Experts claim that the government of Qatar has portrayed the al-Nusra Front as a moderate fighting force to gain support from Sunni allies in an effort to oust Syrian President Bashar Assad.
“The Qataris have convinced the new Saudi king that to topple Assad and punch a hole right in the middle of the Iranian sphere of influence in the region, they have to play with Jabhat al-Nusra [al-Nusra Front] and nudge them away from al-Qaeda,” Middle East geopolitics expert Kamran Bokhari told Sputnik.
During an exclusive interview with the Qatar-based Al Jazeera media outlet on Wednesday, al-Nusra Front leader Abu Mohammed al-Golani claimed his group had no intention of targeting the West, and only had designs on toppling the Shia Alawite Assad regime.
In 2012, the US State Department designated the al-Nusra Front as a terrorist organization and the UN blacklisted them in 2014 as an alias of al-Qaeda in Iraq.
University of Oklahoma Professor Joshua Landis told Sputnik that Qatar and Al Jazeera’s attempts to spin the al-Nusra Front as moderate is certainly a risky approach. However, for Qatar and its allies it is a necessary evil for winning the Sunni-Shia struggle.
“Yes, it is dangerous, but the alternative, according to the Sunni leaders, is to leave Assad in power,” Landis said.
US President Barack Obama, Landis added, has not publicly criticized Turkey’s, Qatar’s and Saudi Arabia’s push to mainstream the al-Nusra Front.
Heritage Foundation Director of Foreign Policy Studies Steven Bucci told Sputnik that the Al Jazeera interview depicting the al-Nusra Front as not being anti-Western was hard to believe, especially considering the group was a spin-off from the Islamic State of Iraq (ISI).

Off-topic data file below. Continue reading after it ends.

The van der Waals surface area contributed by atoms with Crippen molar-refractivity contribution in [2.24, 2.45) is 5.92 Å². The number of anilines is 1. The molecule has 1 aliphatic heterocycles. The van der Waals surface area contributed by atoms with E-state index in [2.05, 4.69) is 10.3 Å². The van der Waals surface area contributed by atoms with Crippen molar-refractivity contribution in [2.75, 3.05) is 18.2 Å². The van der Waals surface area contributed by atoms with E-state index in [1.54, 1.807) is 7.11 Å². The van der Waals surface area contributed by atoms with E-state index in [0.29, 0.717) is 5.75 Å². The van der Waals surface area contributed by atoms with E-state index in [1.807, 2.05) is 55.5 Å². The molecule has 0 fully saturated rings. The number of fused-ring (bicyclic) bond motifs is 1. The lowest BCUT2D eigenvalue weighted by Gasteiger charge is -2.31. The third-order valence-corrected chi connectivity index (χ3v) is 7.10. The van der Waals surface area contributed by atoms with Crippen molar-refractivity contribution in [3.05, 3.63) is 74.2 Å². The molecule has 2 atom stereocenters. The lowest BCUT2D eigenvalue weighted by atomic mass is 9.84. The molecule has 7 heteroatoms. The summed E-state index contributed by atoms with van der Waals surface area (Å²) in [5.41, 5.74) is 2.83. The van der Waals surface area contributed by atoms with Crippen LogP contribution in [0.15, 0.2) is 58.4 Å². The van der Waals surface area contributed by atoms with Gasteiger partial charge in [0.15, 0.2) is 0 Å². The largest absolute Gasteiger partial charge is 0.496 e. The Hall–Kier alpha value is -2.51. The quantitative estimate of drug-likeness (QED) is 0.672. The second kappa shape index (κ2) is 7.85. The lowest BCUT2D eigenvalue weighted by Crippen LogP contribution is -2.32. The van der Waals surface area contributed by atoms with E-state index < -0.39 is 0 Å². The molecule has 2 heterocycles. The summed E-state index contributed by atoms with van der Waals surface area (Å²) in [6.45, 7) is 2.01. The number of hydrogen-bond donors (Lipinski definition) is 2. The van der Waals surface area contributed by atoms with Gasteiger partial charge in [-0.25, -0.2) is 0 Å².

The al-Nusra Front was a subsidiary of ISI, itself an Al Qaeda branch in Iraq, Bucci explained, but it spun-off from ISI to become Al Qaeda’s affiliate in Syria.
“So al-Nusra is still an al-Qaeda affiliate. The Al Jazeera article is nonsense,” Bucci concluded.
Syria has been in a state of civil war since 2011 with many insurgent groups, such ISIL and the al-Nusra Front, active in the country and aiming to overthrow the Assad regime.
Russia has repeatedly stated that Bashar Assad is a legitimate president of Syria, and that only the people of Syria should choose their government and leaders.
In January and April 2015, Moscow hosted two rounds of talks between Syrian government and opposition groups. During the second round of talks, the conflicting sides defined a framework for future negotiations on the settlement of the Syrian crisis.